They were finally exhumed by Alan Gaff, who has brought them out as “Lou Gehrig: The Lost Memoir” (Simon & Schuster). “No matter who wrote down the words, there is no doubt that Lou’s memoir came directly from the heart,” he writes. Well, some doubt is possible. Like most sports autobiographies before Jim Bouton’s “Ball Four,” in 1970, Gehrig’s “memoir” adheres to the code of the professional athlete, which is never to speak ill of another professional athlete or of one’s sport. So Gehrig (or his ghost) writes of Ty Cobb, “Ty has been panned a lot. But he’s a great fellow. . . . I consider Ty Cobb one of my best friends in baseball.” A recent biography, “Ty Cobb: A Terrible Beauty,” by Charles Leerhsen, suggests that Cobb’s reputation as an especially vicious racist is undeserved. (Gehrig, for his part, was in favor of integrating the sport, and said so.) But it is undisputed that Cobb was a mean competitor who got into fights with opposing players and fans. Gehrig supposedly once tried to get into the Tigers’ locker room after a game to beat him up. The incident is explained away in one column as a performance for the fans.
And it’s like that in all the columns. Everyone is a great fellow; baseball is a noble sport—“I don’t believe I would have met a finer group of men anywhere than I have met in baseball. Nor a squarer, fairer lot of men, either.” Are these Gehrig’s own words and voice? The information about his life clearly came from him, and one imagines the ghostwriter also asked him for his opinions of other famous players, like Cobb and Ruth, and then transformed whatever he said into anodyne language.
But reproducing the ghosted subject’s actual voice was never the ghostwriter’s job. Walsh would have stopped him if he tried. A ghostwriter was not supposed to write the way his celebrity talked, Walsh thought. He was supposed to write the way the public thought his celebrity talked. It’s not about expression. It’s about promotion. Still, Gehrig was a good guy, and he thought in clichés. If he had written the columns himself, they probably would not have sounded much different.
Unless you lived in or near a major-league city and could get to the stadium, newspaper accounts and box scores were almost the only way you could follow a team. That’s why Walsh could make good money with his ghostwriting syndicate—the national appetite for baseball news and gossip was much greater than the supply. And one reason for this had to do with the way the league did business when Gehrig and Ruth played.
The owners of the Yankees, gentlemen known as “the two Colonels,” Jacob Ruppert, Jr., and Tillinghast Huston, knew what they were doing when they paid a hundred and ten thousand dollars, plus a loan of three hundred thousand, to get Ruth from the Red Sox. Ticket sales were the main source of revenue, and Ruth started paying dividends right away. In his first year, 1920, he hit fifty-four home runs, and home attendance was more than a million, the first time any club had attracted that many fans. The Yankees were then sharing the Polo Grounds with the Giants, but in 1923 they moved into a new stadium in the Bronx, with seating for fifty-eight thousand fans. They made a lot of money.
They could have made more. In “Creating the National Pastime,” the historian G. Edward White points out that, even as it was becoming the American sport, baseball was a business run in a strangely backward way. Basically, it seems not to have understood who its consumers were, or, even stranger, how many of them there were.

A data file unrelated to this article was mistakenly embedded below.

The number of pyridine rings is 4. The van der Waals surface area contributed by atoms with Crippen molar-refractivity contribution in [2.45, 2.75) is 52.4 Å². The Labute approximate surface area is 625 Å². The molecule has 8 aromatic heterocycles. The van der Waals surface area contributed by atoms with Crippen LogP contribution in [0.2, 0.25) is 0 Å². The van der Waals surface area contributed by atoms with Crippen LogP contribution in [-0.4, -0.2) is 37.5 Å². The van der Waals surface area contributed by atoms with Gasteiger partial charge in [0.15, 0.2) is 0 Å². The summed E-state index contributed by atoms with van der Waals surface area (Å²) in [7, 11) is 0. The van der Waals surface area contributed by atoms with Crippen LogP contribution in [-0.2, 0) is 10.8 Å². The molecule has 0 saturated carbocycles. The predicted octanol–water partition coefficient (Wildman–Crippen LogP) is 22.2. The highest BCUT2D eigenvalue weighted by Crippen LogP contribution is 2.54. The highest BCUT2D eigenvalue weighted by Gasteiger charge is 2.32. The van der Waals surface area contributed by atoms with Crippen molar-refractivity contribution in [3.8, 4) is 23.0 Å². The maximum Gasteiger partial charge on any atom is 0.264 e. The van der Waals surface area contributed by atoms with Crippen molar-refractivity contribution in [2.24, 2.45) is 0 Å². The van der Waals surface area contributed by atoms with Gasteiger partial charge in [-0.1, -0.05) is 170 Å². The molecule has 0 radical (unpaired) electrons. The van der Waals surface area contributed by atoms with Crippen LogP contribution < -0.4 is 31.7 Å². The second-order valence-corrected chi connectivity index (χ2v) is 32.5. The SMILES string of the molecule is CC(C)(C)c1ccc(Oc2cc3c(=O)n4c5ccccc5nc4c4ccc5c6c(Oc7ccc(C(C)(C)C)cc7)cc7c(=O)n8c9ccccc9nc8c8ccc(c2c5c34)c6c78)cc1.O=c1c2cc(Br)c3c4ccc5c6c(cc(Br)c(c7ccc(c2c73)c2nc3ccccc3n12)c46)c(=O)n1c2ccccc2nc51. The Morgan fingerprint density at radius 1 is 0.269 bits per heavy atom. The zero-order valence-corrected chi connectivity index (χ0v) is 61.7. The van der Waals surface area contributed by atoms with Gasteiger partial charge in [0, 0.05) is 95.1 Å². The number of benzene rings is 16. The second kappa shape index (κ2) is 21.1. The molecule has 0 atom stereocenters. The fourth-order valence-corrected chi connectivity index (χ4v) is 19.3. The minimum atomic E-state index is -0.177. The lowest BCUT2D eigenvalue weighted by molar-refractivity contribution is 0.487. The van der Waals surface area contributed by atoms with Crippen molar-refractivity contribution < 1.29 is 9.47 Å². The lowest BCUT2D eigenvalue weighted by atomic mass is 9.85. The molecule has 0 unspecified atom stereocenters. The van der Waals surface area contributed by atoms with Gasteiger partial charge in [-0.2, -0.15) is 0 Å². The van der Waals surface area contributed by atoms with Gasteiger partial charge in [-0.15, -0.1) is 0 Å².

Team owners and league officials resisted several changes that would have helped the product and enhanced revenue. A glaring failure was the refusal to integrate the sport. Everyone knew there were great ballplayers in the Negro Leagues; Gehrig and Ruth sometimes played exhibition games against them. But baseball remained a Jim Crow sport until 1947.
There was also fierce resistance to night games. The technology needed to play night baseball was in place by 1909, when a minor-league game was held under the lights in Cincinnati. Everyone agreed that the conditions were fine. But the first night game in the majors, between the Cincinnati Reds and the Philadelphia Phillies, was not played until 1935. The first night game at Yankee Stadium was not played until 1946.
The Reds played seven night games in 1935; attendance was 130,337. Attendance for the team’s sixty-nine home day games was 324,256. The lesson was obvious. But it should have been obvious all along, or at least since the introduction of Sunday games, sixteen years earlier, which had had a similar effect. Many sports fans are working-class people. They can’t go to a weekday game during work hours. Whether it was baseball traditionalism or some hope to cast the sport as a professional-class diversion, or some combination, Major League Baseball was slow to adapt its product to the lives of its fan base. Teams in the Negro Leagues were playing at night long before, because that was the only time their fans could see them.
From the perspective of today’s sports business model, nothing is more peculiar than prewar baseball’s inability to grasp the financial potential of broadcasting. Some teams broadcast home games on local radio stations, but the stations did not pay a fee. In most cases, anyone with a radio license could sit in the stands and broadcast a game. It was not until 1936, a year after Ruth retired, that there was an American League policy of charging for broadcasting rights.
Radio turned out to increase attendance, too, especially in places where fans living in rural areas followed the games on the radio, and were sometimes motivated to drive two hundred miles to a city to watch a game. Still, none of the New York teams, the Yankees, the Giants, or the Dodgers, broadcast home games until 1939. That was the year Gehrig retired. In a way, it was his retirement, not his play and not even his streak, that made him an icon.